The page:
A roadblock of Bears

Posted Oct 11, 2010

The next challenge for the Seahawks’ work-in-progress running game comes Sunday in Chicago against a Bears defense that ranks fourth in the league at stopping the run.

During their 4-1 start, the Chicago Bears have allowed an average of 78.6 rushing yards per game to rank fourth in the league.

This, despite facing a stable of running backs that includes the Dallas Cowboys’ duo of Marion Barber (11 carries for 31 yards) and Felix Jones (seven for 7), the Carolina Panthers’ 1-2 punch of DeAngelo Williams (12 for 51) and Jonathon Stewart (eight for 30) and Detroit Lions’ rookie Jahvid Best (14 for 20).

This, despite being trampled by the New York Giants’ Ahmad Bradshaw (23 carries for 129 yards) and Brandon Jacobs (six for 62) in their only loss.

So why was Justin Forsett smiling on Monday when the topic of the Bears’ run defense came up?

Because everyone from the Seahawks’ leading rusher, to just-acquired running mate Marshawn Lynch, to coach Pete Carroll, to the ever-changing bodies on the offensive line knows it’s only a matter of time before the offense gets its running game going.

The Seahawks’ averages of 79.5 rushing yards per game and 3.6 yards per carry almost mirror those allowed by the Bears’ defense (78.6 yards and 3.5).

“No matter who we’re facing, we’ve got to make sure we’re improving,” Forsett said. “As long as we can get them moving, we’ll be successful. If we just execute, we’ll be fine.”

But, it won’t be easy. While the Bears did allow 189 rushing yards to the Giants, they’ve held their other opponents to 20 (the Lions on 21 carries), 36 (to the Cowboys on 20 carries), 63 (to the Green Bay Packers on 15 carries) and 85 (to the Panthers on 25 carries).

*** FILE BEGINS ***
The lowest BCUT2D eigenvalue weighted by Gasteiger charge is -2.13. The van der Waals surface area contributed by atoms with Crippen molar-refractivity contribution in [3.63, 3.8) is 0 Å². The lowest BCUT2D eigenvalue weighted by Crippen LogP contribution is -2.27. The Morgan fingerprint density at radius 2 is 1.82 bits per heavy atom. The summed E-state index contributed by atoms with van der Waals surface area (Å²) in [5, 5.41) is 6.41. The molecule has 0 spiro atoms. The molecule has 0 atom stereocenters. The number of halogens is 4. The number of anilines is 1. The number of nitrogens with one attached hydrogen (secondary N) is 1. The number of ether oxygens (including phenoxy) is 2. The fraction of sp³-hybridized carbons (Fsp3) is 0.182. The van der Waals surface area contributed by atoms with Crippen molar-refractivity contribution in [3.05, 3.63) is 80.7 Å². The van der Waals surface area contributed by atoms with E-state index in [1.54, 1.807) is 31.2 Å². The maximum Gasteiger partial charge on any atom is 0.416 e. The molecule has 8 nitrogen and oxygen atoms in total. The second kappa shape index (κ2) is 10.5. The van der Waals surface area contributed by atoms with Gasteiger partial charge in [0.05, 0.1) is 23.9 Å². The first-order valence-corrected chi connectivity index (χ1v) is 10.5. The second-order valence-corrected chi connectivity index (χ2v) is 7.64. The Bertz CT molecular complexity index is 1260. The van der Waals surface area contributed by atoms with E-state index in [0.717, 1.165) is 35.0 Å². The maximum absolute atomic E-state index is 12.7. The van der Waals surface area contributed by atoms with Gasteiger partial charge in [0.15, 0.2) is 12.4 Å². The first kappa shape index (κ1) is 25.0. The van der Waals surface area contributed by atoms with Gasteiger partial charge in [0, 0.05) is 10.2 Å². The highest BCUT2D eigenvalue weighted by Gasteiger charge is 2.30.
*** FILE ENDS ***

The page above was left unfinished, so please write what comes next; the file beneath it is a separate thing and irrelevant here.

“There are a couple of big dogs they got over there, man,” coach Pete Carroll said when asked about why it has been so difficult to run on the Bears. “They’ve had a mentality about them for years about playing great defense and they’re still doing it.

“So it’s just kind of one of the givens when you play the Chicago Bears: You’re up against it.”

The strength of the Bears remains their linebackers, and especially one of those big dogs to which Carroll alluded – six-time Pro Bowl middle linebacker Brian Urlacher. But they’ve also added 6-foot-7, 283-pound defensive tackle Julius Peppers in free agency, turned the other end spot over to 6-6, 270-pound Israel Idonije and still have defensive tackle Tommie Harris – who was almost unblockable in the Bears’ 37-6 win over the Seahawks at Soldier Field in 2006.

“They’ve got a good front four and the ‘backers are really good as well,” Forsett said. “So the front four does a good job of getting pressure up field, and those ‘backers don’t need much help to be disruptive.

“They just have a lot of talent and a lot of athletes, so they can do a lot of things.”

The addition of Lynch last week in a trade with the Buffalo Bills gives the Seahawks a bigger back (5-11, 217) who runs even bigger, and one who complements the elusiveness and explosive quickness of Forsett – who also runs harder than his size (5-8, 198) would indicate.

But it will be what happens up front that determines just how much success Forsett and Lynch have at Soldier Field on Sunday, when the Seahawks will need to be able to run the ball to reduce the pressure that Peppers and Idonije can generate in passing situations.

First-round draft choice Russell Okung, who started but didn’t finish the pre-bye week game against the Rams in St. Louis, is another 10 days along in his recovery from a high ankle sprained that sidelined him for 5½ weeks. He practiced fully on Monday, as did Ben Hamilton and Chester Pitts, who were alternating at left guard. Carroll is hoping that right tackle Sean Locklear will be able to practice on Wednesday after sitting out to rest the sore knee that prevented him from starting against the Rams.

So the pieces are being wedged into place.

“Well, it’s going to take some proving here,” Carroll when asked if it’s too early to be optimistic about the running game. “We’re going out against a really good football team, particularly against the run. Chicago has been unbelievably difficult to run the football at.

“This will be a great challenge for us, and we’ll find out. But I’m excited about it and I’m anxious to see our guys come together.”